Gotham Diary:
14 March 2012

The weather was so balmy this afternoon that I walked home from the Hospital for Special Surgery after the Remicade infusion. As always, I felt very lucky to walk along the river on my way somewhere. I wish that the Greenway were unbroken; I’d walk down to see Will. I think that I might just about manage that.


Last night, I watched three movies — in the days before infusions, I have learned to take it easy — and one of them was John Cromwell’s In Name Only (RKO, 1939). I don’t know why this picture, with Carole Lombard, Cary Grant, and Kay Francis, isn’t a better-known classic. It’s quick and sharp, and the stars make sure that it never gets drippy. Kay Francis plays a scheming adventuress who has married Cary Grant for his money, and then charmed the pants off his parents so that they take her side when their son, having taken the measure of his new wife a tad too late, cools toward her. Needless to say, she refuses to give him a divorce. One fine day, he meets Carole Lombard, and they two of them get along like a couple of screwballs. (How come they never made a screwball comedy together?) Now Cary really wants a divorce, and Kay gives in, or says she does. She goes off to Europe with Cary’s parents while Cary buys a house for Carole, complete with a nursery. When Kay returns, it appears that she never had any intention of following through with the divorce, so Cary gets drunk and falls asleep in front of an open window on Christmas Eve, catching pneumonia. In a fantastic finale, Kay reveals her true colors to Carole outside Cary’s room at the hospital, unaware that his parents have slipped in behind her. Cary is still pretty sick when the film fades to black, but a happy ending is promised.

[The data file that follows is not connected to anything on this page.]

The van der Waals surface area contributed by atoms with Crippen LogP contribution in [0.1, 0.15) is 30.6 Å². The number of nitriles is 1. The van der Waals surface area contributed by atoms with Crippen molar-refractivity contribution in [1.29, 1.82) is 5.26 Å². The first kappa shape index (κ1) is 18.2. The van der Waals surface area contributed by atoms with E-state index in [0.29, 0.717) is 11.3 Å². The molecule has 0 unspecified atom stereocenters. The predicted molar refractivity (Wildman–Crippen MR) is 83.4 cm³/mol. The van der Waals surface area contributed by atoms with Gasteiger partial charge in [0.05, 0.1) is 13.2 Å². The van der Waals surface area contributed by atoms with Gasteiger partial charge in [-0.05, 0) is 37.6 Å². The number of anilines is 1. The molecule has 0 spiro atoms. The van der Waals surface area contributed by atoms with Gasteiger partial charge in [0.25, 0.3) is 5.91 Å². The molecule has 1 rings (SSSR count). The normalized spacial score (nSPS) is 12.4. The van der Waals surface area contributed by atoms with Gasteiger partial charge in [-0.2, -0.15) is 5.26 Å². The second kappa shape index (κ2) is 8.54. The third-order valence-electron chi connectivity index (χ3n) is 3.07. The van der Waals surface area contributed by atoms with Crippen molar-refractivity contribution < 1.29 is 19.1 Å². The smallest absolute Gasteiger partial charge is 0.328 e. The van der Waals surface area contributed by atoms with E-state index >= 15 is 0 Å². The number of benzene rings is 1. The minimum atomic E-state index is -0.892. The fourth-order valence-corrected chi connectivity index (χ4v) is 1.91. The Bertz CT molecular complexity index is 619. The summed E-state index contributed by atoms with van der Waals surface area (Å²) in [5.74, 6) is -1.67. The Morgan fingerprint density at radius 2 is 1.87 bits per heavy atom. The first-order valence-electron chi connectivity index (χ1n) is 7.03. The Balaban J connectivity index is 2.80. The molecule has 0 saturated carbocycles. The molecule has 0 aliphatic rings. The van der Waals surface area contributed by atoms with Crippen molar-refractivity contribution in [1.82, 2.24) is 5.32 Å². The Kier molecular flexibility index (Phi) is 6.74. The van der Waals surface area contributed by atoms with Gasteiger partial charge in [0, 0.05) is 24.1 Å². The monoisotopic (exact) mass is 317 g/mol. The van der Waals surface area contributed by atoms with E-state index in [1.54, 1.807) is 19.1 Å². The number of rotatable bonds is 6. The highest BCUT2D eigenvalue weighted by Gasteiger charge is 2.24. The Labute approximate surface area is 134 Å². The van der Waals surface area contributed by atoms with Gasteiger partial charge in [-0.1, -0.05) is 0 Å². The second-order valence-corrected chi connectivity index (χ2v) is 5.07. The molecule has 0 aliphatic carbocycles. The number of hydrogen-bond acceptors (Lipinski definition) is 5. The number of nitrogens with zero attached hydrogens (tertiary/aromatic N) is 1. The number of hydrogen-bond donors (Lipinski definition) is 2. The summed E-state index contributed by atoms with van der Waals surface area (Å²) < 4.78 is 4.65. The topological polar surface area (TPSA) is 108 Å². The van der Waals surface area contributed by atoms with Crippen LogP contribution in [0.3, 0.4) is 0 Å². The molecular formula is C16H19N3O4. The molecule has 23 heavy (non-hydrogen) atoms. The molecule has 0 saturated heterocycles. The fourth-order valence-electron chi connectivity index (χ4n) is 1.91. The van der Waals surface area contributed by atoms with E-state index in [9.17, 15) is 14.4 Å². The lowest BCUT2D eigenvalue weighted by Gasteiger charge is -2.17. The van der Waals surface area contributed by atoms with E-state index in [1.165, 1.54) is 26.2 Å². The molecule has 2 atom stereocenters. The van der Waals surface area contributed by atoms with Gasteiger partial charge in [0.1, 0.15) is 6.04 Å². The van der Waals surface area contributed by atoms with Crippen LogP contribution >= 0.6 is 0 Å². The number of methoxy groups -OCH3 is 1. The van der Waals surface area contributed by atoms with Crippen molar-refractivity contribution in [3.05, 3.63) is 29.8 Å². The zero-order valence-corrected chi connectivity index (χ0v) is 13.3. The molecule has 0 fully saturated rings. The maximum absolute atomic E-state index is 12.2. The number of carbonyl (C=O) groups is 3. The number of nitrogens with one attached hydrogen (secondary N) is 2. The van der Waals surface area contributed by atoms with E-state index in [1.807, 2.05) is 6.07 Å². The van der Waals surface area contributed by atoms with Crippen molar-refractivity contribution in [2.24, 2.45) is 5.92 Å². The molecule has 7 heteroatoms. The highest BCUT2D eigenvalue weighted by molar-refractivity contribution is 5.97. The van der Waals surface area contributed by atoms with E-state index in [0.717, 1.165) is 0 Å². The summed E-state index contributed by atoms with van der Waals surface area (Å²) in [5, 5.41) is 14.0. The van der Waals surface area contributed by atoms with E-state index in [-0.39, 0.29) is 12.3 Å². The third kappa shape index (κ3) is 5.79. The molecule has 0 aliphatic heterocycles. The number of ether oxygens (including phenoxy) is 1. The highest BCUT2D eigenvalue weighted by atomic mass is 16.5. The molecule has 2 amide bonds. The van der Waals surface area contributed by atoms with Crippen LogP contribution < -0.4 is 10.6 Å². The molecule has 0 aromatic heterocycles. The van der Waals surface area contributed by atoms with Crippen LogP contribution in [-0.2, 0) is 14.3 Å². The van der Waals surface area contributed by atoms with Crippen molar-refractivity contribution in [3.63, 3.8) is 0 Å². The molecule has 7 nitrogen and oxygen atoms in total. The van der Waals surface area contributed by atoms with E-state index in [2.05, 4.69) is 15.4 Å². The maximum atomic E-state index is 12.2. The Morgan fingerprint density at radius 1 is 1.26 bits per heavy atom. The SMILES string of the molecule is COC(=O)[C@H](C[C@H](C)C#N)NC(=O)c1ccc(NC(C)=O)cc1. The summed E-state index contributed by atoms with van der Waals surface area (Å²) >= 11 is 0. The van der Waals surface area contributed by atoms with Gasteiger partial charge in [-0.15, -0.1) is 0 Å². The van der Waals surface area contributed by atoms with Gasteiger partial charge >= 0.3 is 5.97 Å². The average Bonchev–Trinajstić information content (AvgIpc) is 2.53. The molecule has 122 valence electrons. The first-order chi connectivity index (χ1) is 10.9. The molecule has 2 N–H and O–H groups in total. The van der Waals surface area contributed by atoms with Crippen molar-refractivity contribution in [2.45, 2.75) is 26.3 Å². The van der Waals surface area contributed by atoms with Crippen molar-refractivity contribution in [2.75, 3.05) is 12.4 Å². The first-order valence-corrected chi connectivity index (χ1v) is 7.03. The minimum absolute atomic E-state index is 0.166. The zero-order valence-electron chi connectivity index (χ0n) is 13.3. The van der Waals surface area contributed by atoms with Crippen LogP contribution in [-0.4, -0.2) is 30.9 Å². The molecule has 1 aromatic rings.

Kay Francis is magnificently odious, and, in two scenes, when she’s being candid with a crony, she is positively corrupt. It’s an extraordinary performance, because she’s so beautiful, or at any rate so beautifully put together, that you’re always glad to see her, even when she’s being monstrous (which is always). Carole Lombard, in contrast, is almost scraggly, pinched, slightly gone to seed. Which is good for the movie: it makes you root for her. Cary Grant, who gets to do a delirium scene for real (not that he overplays it), looks younger than ever, but in his scenes alone with Kay he is all business — Mr Lucky, almost. Fans of Vertigo will be amused by the dispatch with which he shoos off the unwanted attentions of Kay’s best friend, Helen Vinson.

The film is set in Connecticut by day (mostly) and Manhattan by night. The production is done to a turn, and not a degree further; it’s as though art director Van Nest Polglase had just read the entire oeuvre of John P Marquand. The clothes are simply perfect; no film that I’ve seen makes a better case for 1939 as the Best Year in Twentieth Century fashion, at least so far as day wear is concerned. There is really no good reason for women to have deviated from the cut and shape on display in this movie. At one point, Cary takes Carole to the Harvard Game on the train, and she wears a short jacket not unlike one that Kathleen used to have, with big buttons. The only more captivating outfit in all of cinema is Grace Kelly’s Jacques Fath knockoff (the green suit) in Rear Window.

Could it be that nobody thinks highly of Carole Lombard anymore? Sure, everyone knows My Man Godfrey, but she’s something of a freak in that. Nothing Sacred and Made For Each Other aren’t as well known as they used to be (are they?), and To Be Or Not To Be got remade by Anne Bancroft. My favorite Lombard picture is Mr and Mrs Smith, but nobody likes that one, because it’s a screwball comedy by Alfred Hitchcock. Which makes it really the darkest of Hitchcock’s always funny movies. Lombard had a tendency to scream, and she also never shook that fruity early-Thirties studio dialect. (Francis is even worse, of course; plus, she lisps like Elmer Fudd.)

I discovered In Name Only about twenty years ago, leafing through Leonard Maltin, who called it “a solid soaper.” I was inclined to agree at the time, but now I must insist that it is brighter and more charming than that. As I say, its success owes as much to its speed as it does to its cast. While never rushing the action, Cromwell never lingers. The jolly note struck now and then by Roy Webb’s score is a bit off, but it doesn’t linger, either. Do us both a favor and get to know this movie.


In the current New York Review of Books, Giles Harvey reviews the Melrose novels, and, sure enough, he quotes the Emily Price sentence. I wonder what Edward St Aubyn makes of the inevitability of this extraordinarily felicitous phrase.